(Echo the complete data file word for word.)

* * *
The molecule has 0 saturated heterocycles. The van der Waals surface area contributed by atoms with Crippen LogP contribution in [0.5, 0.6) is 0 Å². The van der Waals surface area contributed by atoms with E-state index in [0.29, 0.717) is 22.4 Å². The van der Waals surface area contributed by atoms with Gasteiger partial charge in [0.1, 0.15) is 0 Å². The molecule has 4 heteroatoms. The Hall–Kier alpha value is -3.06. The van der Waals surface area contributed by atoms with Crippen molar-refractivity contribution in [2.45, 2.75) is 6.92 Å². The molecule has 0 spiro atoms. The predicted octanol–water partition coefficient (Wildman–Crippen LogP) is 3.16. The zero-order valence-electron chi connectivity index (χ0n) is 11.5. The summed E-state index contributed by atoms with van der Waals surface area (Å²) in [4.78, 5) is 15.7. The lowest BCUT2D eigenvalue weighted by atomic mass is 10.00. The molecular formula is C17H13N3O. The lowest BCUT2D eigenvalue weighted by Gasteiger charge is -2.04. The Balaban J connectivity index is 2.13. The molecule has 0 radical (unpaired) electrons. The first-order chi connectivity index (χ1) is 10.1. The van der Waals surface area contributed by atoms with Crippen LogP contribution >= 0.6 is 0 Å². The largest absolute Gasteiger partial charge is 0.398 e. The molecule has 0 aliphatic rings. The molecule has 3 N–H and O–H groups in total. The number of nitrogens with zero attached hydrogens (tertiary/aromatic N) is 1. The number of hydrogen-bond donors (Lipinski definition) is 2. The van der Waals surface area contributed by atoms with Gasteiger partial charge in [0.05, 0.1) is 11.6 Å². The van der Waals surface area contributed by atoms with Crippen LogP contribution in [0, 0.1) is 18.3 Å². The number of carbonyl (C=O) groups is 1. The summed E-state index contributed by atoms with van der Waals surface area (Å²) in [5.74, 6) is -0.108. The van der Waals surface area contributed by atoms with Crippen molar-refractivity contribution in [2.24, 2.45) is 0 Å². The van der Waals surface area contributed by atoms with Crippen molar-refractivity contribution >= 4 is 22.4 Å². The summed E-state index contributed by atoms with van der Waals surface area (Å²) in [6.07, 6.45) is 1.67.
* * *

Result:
The molecule has 0 saturated heterocycles. The van der Waals surface area contributed by atoms with Crippen LogP contribution in [0.5, 0.6) is 0 Å². The van der Waals surface area contributed by atoms with E-state index in [0.29, 0.717) is 22.4 Å². The van der Waals surface area contributed by atoms with Gasteiger partial charge in [0.1, 0.15) is 0 Å². The molecule has 4 heteroatoms. The Hall–Kier alpha value is -3.06. The van der Waals surface area contributed by atoms with Crippen molar-refractivity contribution in [2.45, 2.75) is 6.92 Å². The molecule has 0 spiro atoms. The predicted octanol–water partition coefficient (Wildman–Crippen LogP) is 3.16. The zero-order valence-electron chi connectivity index (χ0n) is 11.5. The summed E-state index contributed by atoms with van der Waals surface area (Å²) in [4.78, 5) is 15.7. The lowest BCUT2D eigenvalue weighted by atomic mass is 10.00. The molecular formula is C17H13N3O. The lowest BCUT2D eigenvalue weighted by Gasteiger charge is -2.04. The Balaban J connectivity index is 2.13. The molecule has 0 radical (unpaired) electrons. The first-order chi connectivity index (χ1) is 10.1. The van der Waals surface area contributed by atoms with Crippen LogP contribution >= 0.6 is 0 Å². The largest absolute Gasteiger partial charge is 0.398 e. The molecule has 0 aliphatic rings. The molecule has 3 N–H and O–H groups in total. The number of nitrogens with zero attached hydrogens (tertiary/aromatic N) is 1. The number of hydrogen-bond donors (Lipinski definition) is 2. The van der Waals surface area contributed by atoms with Gasteiger partial charge in [0.05, 0.1) is 11.6 Å². The van der Waals surface area contributed by atoms with Crippen LogP contribution in [0, 0.1) is 18.3 Å². The number of carbonyl (C=O) groups is 1. The summed E-state index contributed by atoms with van der Waals surface area (Å²) in [5.74, 6) is -0.108. The van der Waals surface area contributed by atoms with Crippen molar-refractivity contribution in [2.24, 2.45) is 0 Å². The van der Waals surface area contributed by atoms with Crippen molar-refractivity contribution >= 4 is 22.4 Å². The summed E-state index contributed by atoms with van der Waals surface area (Å²) in [6.07, 6.45) is 1.67.